Animation is not just senseless viewing pleasure. Under the right circumstances, it can be used to communicate sophisticated concepts on many levels. It can also be a great balance in a classroom where students who frequently have difficulty understanding or communicating have some form of media that allows them to see a whole new playing field.
Here are some surprising examples of less than conventional learning:
Development of planning skills:
All animations require planning. As a time / art skill, you only have a certain amount of time (30 frames per second in video or 24 frames in film) to move an object from one place to another. You also need to decide whether this object needs to interact with another object and determine the next path.
Understand the action, reaction and consequences:
This leads to the determination of a short frame; a story in which there is a plot, a reaction and a consequence. It always gives the student that mad scientist’s brief amusement of having the power of creation in their hands. More importantly, they have the opportunity to choose outcomes and understand artistic choices and the consequences of life.
Animation uses action and reaction, which are basic principles of physics. In addition, the concept of angles of reflection, gravity and acceleration in the action of objects and characters is implemented in an animation sequence.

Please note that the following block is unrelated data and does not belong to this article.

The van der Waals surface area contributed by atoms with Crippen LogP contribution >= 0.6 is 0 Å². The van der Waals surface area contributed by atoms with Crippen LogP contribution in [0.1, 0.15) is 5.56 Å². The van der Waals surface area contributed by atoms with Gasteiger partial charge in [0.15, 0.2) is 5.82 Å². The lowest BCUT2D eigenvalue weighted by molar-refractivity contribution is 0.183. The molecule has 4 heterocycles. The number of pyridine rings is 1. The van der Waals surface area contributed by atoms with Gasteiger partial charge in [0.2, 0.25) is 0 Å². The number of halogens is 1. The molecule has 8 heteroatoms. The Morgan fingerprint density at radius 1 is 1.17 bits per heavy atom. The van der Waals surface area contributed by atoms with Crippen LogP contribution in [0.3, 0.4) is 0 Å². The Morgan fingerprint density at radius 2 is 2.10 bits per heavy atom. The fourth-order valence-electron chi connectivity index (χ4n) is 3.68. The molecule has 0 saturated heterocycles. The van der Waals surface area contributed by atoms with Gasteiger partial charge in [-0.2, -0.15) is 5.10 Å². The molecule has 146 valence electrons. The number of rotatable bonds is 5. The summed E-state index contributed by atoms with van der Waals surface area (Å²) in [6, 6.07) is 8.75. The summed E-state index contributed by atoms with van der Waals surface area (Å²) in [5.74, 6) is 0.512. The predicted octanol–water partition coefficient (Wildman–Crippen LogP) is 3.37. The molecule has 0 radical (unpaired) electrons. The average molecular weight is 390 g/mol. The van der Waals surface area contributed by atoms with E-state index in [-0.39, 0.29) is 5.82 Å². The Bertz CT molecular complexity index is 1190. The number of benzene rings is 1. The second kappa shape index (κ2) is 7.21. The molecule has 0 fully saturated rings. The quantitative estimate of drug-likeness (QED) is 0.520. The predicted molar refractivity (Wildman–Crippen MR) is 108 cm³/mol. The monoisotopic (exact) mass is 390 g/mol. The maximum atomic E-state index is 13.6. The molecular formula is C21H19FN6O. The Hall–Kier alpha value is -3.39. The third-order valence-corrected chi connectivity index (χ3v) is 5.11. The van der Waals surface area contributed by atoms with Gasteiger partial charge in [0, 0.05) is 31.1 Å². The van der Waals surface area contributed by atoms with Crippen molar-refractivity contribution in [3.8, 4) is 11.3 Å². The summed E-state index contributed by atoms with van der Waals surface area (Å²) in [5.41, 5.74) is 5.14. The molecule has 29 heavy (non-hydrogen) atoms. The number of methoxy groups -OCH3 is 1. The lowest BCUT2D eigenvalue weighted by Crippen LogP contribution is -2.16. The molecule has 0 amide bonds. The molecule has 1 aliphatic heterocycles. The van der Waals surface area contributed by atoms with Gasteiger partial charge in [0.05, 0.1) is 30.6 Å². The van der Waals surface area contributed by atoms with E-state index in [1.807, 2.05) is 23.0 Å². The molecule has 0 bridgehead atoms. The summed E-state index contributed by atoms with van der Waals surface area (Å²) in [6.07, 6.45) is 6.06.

Understand and communicate the behavior of materials:
Once you have an understanding of the physics of interactive svg, the next step is to visually represent the weight or behavior of a material. A good example is using a simple circle in a motion path. Because of its trajectory and speed, the circle appears to float across the screen like a balloon. Changing this path can make the same circle look like chewing gum or even like a ball of solid lead.
Understand and plan chaos:
When the same circle turns into fireworks or an explosion, each new part has a random path. The concept of creating a random event is inherently counterintuitive. The student has to create a random event and plan a chaotic scene. It leads to the ability to work from a recent event like the scene of the accident.
Understand three-dimensional coordinates:
Because animation is a two-dimensional representation with a time coordinate, as early as the age of six the student is forced to literally graph information on a three-dimensional plane. The student learns complex mathematical concepts intuitively.
Understanding the basic concepts of computer programming:
In addition to understanding mathematical concepts, an animation sequence has literally the same sequential structure as a computer program. For example, each drawing can be represented as a line of code.